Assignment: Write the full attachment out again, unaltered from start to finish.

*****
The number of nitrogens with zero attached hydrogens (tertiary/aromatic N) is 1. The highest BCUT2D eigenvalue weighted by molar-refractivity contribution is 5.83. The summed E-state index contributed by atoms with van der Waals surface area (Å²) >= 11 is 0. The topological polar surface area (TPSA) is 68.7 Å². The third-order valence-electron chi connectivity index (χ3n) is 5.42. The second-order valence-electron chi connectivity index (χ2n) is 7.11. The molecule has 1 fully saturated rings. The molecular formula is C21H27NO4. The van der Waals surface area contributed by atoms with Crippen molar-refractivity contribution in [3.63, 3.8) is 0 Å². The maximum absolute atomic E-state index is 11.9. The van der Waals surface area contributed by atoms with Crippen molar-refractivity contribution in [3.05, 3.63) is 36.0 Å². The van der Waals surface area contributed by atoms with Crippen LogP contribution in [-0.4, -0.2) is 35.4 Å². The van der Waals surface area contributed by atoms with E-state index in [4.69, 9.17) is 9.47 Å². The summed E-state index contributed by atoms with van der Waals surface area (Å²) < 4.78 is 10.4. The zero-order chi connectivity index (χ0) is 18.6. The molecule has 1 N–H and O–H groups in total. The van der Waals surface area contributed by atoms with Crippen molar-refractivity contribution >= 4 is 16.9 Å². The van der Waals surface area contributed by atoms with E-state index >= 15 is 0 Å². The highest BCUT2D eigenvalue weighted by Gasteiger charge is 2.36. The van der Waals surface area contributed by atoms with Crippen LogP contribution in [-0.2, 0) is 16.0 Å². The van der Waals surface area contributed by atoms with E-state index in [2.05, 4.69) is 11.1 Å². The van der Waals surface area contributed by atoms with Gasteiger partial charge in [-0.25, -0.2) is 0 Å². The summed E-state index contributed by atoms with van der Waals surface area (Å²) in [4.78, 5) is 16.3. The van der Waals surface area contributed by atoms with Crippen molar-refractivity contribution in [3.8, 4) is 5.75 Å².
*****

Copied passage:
The number of nitrogens with zero attached hydrogens (tertiary/aromatic N) is 1. The highest BCUT2D eigenvalue weighted by molar-refractivity contribution is 5.83. The summed E-state index contributed by atoms with van der Waals surface area (Å²) >= 11 is 0. The topological polar surface area (TPSA) is 68.7 Å². The third-order valence-electron chi connectivity index (χ3n) is 5.42. The second-order valence-electron chi connectivity index (χ2n) is 7.11. The molecule has 1 fully saturated rings. The molecular formula is C21H27NO4. The van der Waals surface area contributed by atoms with Crippen molar-refractivity contribution in [3.63, 3.8) is 0 Å². The maximum absolute atomic E-state index is 11.9. The van der Waals surface area contributed by atoms with Crippen molar-refractivity contribution in [3.05, 3.63) is 36.0 Å². The van der Waals surface area contributed by atoms with Crippen LogP contribution in [-0.4, -0.2) is 35.4 Å². The van der Waals surface area contributed by atoms with E-state index in [4.69, 9.17) is 9.47 Å². The summed E-state index contributed by atoms with van der Waals surface area (Å²) < 4.78 is 10.4. The zero-order chi connectivity index (χ0) is 18.6. The molecule has 1 N–H and O–H groups in total. The van der Waals surface area contributed by atoms with Crippen molar-refractivity contribution >= 4 is 16.9 Å². The van der Waals surface area contributed by atoms with E-state index >= 15 is 0 Å². The highest BCUT2D eigenvalue weighted by Gasteiger charge is 2.36. The van der Waals surface area contributed by atoms with Crippen LogP contribution in [-0.2, 0) is 16.0 Å². The van der Waals surface area contributed by atoms with E-state index in [2.05, 4.69) is 11.1 Å². The van der Waals surface area contributed by atoms with Gasteiger partial charge in [-0.25, -0.2) is 0 Å². The summed E-state index contributed by atoms with van der Waals surface area (Å²) in [4.78, 5) is 16.3. The van der Waals surface area contributed by atoms with Crippen molar-refractivity contribution in [3.8, 4) is 5.75 Å².